Retired Cmdr. David Fravor spent 18 years as a Navy pilot, but nothing prepared him for what he witnessed during a routine training mission on Nov. 14, 2004.
“I can tell you, I think it was not from this world,” Fravor told ABC News. “I’m not crazy, haven’t been drinking. It was — after 18 years of flying, I’ve seen pretty much about everything that I can see in that realm, and this was nothing close.”
Fravor’s stunning retelling of his encounter off the California coast with what appeared to be a 40-foot-long wingless object that flew at incredible speeds in an erratic pattern comes as the Pentagon revealed the existence of a secret program to investigate sightings of UFOs.
The program was shut down in 2012 because of other budget priorities, according to the Pentagon.
“I have never seen anything in my life, in my history of flying that has the performance, the acceleration — keep in mind this thing had no wings,” Fravor said.
He recalled flying his F/A-18 fighter on a training mission on a beautiful Southern California day 13 years ago when things started to get strange.
Controllers on one of the Navy ships on the water below reported objects that were dropping out of the sky from 80,000 feet and going “straight back up,” Fravor said.
“So we’re thinking, OK, this is going to be interesting,” he said.
As they were looking around for the object that appeared on the radar, another aviator spotted something. “I was like, ‘Dude, do you see that?'” Fravor recalled saying.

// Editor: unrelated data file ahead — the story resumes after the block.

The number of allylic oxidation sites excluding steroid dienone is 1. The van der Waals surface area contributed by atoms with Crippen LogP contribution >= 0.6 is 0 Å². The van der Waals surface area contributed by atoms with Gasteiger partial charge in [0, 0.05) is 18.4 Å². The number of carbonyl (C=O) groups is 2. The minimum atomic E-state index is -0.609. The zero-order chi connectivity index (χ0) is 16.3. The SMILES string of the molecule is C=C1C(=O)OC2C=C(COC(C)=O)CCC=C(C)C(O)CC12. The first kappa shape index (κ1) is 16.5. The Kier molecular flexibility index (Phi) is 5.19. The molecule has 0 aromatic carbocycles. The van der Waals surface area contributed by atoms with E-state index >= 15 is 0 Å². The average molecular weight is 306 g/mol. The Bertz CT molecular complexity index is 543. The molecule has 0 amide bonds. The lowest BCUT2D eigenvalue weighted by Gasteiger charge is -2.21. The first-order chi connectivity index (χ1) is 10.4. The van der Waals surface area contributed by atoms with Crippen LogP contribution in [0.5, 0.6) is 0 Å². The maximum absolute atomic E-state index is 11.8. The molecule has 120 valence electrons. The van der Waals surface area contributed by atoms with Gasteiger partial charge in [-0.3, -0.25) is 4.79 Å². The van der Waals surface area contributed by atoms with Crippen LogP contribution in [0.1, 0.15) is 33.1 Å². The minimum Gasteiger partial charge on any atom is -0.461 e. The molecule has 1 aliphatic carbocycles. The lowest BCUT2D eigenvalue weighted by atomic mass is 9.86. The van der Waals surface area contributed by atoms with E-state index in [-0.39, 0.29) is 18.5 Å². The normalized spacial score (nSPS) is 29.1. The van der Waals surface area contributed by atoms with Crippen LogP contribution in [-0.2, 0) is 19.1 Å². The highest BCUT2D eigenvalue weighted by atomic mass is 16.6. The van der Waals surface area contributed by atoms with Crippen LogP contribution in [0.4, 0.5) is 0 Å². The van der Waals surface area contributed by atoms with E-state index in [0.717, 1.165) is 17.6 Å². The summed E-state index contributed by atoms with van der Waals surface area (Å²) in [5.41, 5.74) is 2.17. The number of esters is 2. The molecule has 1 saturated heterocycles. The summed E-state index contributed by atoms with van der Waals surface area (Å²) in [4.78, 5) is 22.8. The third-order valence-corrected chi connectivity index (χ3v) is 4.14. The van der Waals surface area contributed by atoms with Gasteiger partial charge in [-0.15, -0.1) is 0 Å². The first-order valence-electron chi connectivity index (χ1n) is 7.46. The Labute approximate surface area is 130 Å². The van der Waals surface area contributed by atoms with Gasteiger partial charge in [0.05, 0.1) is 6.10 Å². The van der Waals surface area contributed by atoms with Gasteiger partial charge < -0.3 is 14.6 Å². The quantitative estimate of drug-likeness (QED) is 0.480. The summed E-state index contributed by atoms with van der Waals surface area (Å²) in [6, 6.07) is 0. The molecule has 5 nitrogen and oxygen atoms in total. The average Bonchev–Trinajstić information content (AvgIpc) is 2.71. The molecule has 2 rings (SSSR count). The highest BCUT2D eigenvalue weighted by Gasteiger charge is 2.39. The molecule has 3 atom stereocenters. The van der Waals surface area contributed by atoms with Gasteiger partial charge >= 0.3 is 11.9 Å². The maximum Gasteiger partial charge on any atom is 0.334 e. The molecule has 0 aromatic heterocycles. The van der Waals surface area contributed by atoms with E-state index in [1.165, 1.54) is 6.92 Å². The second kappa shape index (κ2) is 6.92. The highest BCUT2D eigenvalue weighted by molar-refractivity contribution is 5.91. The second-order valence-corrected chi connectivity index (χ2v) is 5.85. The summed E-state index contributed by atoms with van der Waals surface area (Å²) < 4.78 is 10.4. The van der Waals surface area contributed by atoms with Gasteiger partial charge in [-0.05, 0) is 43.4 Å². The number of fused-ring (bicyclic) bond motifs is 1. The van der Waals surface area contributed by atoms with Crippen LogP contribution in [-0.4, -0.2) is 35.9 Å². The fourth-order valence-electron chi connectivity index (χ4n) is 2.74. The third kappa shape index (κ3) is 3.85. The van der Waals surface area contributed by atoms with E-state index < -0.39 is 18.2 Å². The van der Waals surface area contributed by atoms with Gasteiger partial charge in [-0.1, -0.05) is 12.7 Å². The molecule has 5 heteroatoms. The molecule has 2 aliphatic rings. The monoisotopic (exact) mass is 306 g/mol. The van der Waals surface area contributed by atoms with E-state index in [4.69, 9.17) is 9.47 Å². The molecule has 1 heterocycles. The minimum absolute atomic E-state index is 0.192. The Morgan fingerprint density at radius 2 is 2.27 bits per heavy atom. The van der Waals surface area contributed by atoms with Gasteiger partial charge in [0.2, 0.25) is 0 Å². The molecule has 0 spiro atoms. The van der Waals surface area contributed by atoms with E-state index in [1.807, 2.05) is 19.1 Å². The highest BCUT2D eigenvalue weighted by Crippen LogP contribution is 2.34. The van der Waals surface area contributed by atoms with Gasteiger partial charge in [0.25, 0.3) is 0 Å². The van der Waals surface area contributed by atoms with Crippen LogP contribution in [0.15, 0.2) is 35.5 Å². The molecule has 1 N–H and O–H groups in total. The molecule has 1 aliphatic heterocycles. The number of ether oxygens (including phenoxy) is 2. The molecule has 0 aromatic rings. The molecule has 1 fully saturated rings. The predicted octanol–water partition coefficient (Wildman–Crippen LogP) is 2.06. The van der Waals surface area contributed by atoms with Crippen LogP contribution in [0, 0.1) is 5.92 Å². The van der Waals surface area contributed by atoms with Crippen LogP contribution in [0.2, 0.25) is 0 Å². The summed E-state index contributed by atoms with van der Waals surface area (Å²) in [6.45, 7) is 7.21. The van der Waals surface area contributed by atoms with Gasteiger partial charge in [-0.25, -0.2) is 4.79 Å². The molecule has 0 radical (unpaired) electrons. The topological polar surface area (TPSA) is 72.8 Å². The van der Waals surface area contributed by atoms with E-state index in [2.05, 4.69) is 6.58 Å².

“We look down, we see a white disturbance in the water, like something’s under the surface, and the waves are breaking over, but we see next to it, and it’s flying around, and it’s this little white Tic Tac, and it’s moving around — left, right, forward, back, just random,” he said.
The object didn’t display the rotor wash typical of a helicopter or jet wash from a plane, he said.
The planes flew lower to investigate the object, which started to mirror their movements before disappearing, Fravor said. “As we start to cut across, it rapidly accelerates, climbs past our altitude and disappears,” Fravor recalled.
“When it started to near us, as we started to descend towards it coming up, it was flying in the elongated way, so it’s [like] a Tic Tac, with the roundish end going in the forward direction … I don’t know what it is. I don’t know what I saw. I just know it was really impressive, really fast, and I would like to fly it,” he said.
The disturbance in the water also vanished with object, he remembered.